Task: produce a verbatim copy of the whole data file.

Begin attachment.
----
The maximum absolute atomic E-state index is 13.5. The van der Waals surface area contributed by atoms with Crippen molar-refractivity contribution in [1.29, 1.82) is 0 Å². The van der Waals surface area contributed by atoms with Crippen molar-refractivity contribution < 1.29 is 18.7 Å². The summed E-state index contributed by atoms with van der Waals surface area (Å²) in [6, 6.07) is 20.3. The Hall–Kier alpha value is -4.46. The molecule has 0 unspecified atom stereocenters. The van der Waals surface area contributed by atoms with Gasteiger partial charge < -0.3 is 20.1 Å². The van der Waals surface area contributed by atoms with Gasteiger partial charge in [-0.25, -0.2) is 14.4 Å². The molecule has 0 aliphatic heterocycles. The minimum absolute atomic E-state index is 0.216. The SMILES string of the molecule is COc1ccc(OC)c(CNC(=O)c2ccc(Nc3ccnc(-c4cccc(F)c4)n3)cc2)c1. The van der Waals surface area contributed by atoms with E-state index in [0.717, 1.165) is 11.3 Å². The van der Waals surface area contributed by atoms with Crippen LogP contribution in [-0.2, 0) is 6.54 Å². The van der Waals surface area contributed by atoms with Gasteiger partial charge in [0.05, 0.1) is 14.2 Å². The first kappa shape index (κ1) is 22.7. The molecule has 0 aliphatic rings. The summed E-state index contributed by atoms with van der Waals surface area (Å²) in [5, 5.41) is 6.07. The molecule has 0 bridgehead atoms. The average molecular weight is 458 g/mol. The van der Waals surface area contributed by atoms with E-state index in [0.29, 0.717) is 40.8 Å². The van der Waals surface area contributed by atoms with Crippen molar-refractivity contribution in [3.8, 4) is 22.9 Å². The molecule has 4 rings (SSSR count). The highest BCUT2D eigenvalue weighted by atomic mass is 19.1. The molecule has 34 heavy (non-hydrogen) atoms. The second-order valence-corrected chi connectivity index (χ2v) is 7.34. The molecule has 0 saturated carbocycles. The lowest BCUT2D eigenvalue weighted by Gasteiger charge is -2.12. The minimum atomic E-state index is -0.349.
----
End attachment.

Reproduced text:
The maximum absolute atomic E-state index is 13.5. The van der Waals surface area contributed by atoms with Crippen molar-refractivity contribution in [1.29, 1.82) is 0 Å². The van der Waals surface area contributed by atoms with Crippen molar-refractivity contribution < 1.29 is 18.7 Å². The summed E-state index contributed by atoms with van der Waals surface area (Å²) in [6, 6.07) is 20.3. The Hall–Kier alpha value is -4.46. The molecule has 0 unspecified atom stereocenters. The van der Waals surface area contributed by atoms with Gasteiger partial charge < -0.3 is 20.1 Å². The van der Waals surface area contributed by atoms with Gasteiger partial charge in [-0.25, -0.2) is 14.4 Å². The molecule has 0 aliphatic heterocycles. The minimum absolute atomic E-state index is 0.216. The SMILES string of the molecule is COc1ccc(OC)c(CNC(=O)c2ccc(Nc3ccnc(-c4cccc(F)c4)n3)cc2)c1. The van der Waals surface area contributed by atoms with E-state index in [0.717, 1.165) is 11.3 Å². The van der Waals surface area contributed by atoms with Crippen LogP contribution in [-0.2, 0) is 6.54 Å². The van der Waals surface area contributed by atoms with Gasteiger partial charge in [0.05, 0.1) is 14.2 Å². The first kappa shape index (κ1) is 22.7. The molecule has 0 aliphatic rings. The summed E-state index contributed by atoms with van der Waals surface area (Å²) in [5, 5.41) is 6.07. The molecule has 0 bridgehead atoms. The average molecular weight is 458 g/mol. The van der Waals surface area contributed by atoms with E-state index in [0.29, 0.717) is 40.8 Å². The van der Waals surface area contributed by atoms with Crippen molar-refractivity contribution in [3.8, 4) is 22.9 Å². The molecule has 4 rings (SSSR count). The highest BCUT2D eigenvalue weighted by atomic mass is 19.1. The molecule has 34 heavy (non-hydrogen) atoms. The second-order valence-corrected chi connectivity index (χ2v) is 7.34. The molecule has 0 saturated carbocycles. The lowest BCUT2D eigenvalue weighted by Gasteiger charge is -2.12. The minimum atomic E-state index is -0.349.